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Roger “Bud” Ellis
 
Some of the Rice Lake Speedway’s Hall of Famers made their presence known by their accomplishments on the race track. Some, however, have made their mark behind the scene. Such is the case with Bud Ellis.

While Bud was a racer at the speedway, it was what he did for the speedway after he hung up his helmet that has qualified him for the lofty title of Hall of Famer.

Bud’s interest in racing began as a driver at the Rice Lake Speed Pit, as the track was originally called, in the late 1950’s and early 60’s. Bud was a competitive driver in the Stock class at that time, racing for the enjoyment of the sport.  Bud also has the distinction of being one of the very few drivers that can claim that he raced at the unlighted, dusty speedway that was located on the south side of Rice Lake near where the Seventh Day Adventist church now stands on old highway 53. This track, which was the forerunner of the current speedway, only lasted for a year or so until it was shut down and Bud’s memory of the one time he raced there in the early 50’s was that he got hit pretty hard in the face by a rock, not an unusual hazard at that time.

However, it was after Bud gave up racing that his statue as a future Hall of Famer came about. It would be very difficult to measure the amount of money Bud has saved the Rice Lake Speedway over the years through the donations of time and money that he has given towards the best interests of the track. During the 1970’s, 80’s and 90’s, Bud helped the racers at the track and the track itself with his advertising, sponsoring special events and contributing to the purses paid the drivers. This was at a time when the speedway was owned and run by the Indianhead Stock Car Racing Association, a non profit club struggling to keep the track operational.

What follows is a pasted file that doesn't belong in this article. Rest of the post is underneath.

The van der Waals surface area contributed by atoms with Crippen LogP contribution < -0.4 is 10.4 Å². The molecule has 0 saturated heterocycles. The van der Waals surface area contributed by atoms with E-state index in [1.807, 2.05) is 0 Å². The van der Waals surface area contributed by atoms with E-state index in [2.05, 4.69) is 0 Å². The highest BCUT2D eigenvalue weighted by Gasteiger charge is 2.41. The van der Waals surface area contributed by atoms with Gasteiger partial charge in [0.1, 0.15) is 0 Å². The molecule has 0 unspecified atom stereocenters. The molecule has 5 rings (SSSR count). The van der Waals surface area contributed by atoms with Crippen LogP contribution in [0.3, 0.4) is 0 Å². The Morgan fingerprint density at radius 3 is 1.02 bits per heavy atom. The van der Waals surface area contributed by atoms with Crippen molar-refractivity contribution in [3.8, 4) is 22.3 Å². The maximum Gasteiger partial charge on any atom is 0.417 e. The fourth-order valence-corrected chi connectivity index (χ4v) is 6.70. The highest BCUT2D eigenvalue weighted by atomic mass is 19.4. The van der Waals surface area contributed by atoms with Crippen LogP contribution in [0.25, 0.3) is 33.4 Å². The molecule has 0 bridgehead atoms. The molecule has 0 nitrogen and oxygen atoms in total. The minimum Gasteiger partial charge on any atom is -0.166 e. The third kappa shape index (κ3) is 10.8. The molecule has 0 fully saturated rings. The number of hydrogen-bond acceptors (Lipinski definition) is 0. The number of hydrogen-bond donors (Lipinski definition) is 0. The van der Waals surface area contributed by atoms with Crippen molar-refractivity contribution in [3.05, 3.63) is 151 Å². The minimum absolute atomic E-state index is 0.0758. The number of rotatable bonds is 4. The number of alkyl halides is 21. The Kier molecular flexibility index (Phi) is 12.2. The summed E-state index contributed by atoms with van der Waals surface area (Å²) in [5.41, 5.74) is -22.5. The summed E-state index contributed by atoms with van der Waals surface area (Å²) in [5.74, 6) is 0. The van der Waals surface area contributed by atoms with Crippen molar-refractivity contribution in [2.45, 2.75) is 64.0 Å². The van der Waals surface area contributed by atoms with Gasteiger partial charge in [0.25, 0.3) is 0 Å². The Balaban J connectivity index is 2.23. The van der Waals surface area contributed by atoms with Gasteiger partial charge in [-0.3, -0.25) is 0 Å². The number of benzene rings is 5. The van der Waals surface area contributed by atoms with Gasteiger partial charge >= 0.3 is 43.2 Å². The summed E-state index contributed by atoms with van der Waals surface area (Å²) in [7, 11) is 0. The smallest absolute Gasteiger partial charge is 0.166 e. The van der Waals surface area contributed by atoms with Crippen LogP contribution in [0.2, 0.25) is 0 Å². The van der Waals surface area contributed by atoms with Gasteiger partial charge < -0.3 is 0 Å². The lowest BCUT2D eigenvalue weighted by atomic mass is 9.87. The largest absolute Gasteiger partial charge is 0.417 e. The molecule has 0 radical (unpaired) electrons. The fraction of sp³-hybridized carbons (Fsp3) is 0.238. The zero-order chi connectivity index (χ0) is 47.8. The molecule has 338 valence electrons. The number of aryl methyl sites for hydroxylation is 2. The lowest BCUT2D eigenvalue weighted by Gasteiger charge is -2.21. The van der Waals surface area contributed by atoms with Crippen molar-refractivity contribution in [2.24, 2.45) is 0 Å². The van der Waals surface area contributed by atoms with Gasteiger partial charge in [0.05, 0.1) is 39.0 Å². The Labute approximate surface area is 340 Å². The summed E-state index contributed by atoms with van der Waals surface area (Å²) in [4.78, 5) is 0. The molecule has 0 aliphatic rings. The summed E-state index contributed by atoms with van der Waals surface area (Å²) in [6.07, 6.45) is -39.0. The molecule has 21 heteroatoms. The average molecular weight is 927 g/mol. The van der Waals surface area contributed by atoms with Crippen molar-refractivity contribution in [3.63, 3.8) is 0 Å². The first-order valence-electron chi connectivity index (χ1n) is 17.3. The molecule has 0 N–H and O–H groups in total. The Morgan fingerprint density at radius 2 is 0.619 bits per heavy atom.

In 1986 Bud purchased H & E Ready Mix and soon after he lent to the track his trucks, heavy equipment, concrete and manpower to get the track ready each season, and for needed improvements both during the racing season and at its conclusion.

Bud came up with the idea of the high rise fan booths located directly behind the bleachers in the late 1980’s. He built the first one located directly in front of the rest rooms with his own money and then he and his wife Mary donated it to the track. He then paid a yearly fee to use the booth with all the high rise booths that now nearly surround the track set up with the same agreement.

Bud served as treasurer of the Rice Lake Speedway, through the Indianhead Stock Car Racing Association, in 1985, the year that the speedway joined the WISSOTA Promoters Association for its sanctioning in the Late Model and Modified classes.

Among Bud’s hobbies is his racing cards collection, which has evolved into a very elaborate collection.

Bud has retained his love of racing over these many years, a passion that has been transferred to other members of his family. Sons Rick and Bob were both accomplished racers themselves with many feature wins and titles between them. A third generation of racing Ellis’s has also hit the track with Bud and Mary’s Grandsons Zach, Colton and Austin either currently racing or having previous racing experience, all a part of one of the Rice Lake Speedway’s first families of racing.

Ladies and gentlemen, Hall of Famer in the Friends of the Speedway category, Bud Ellis.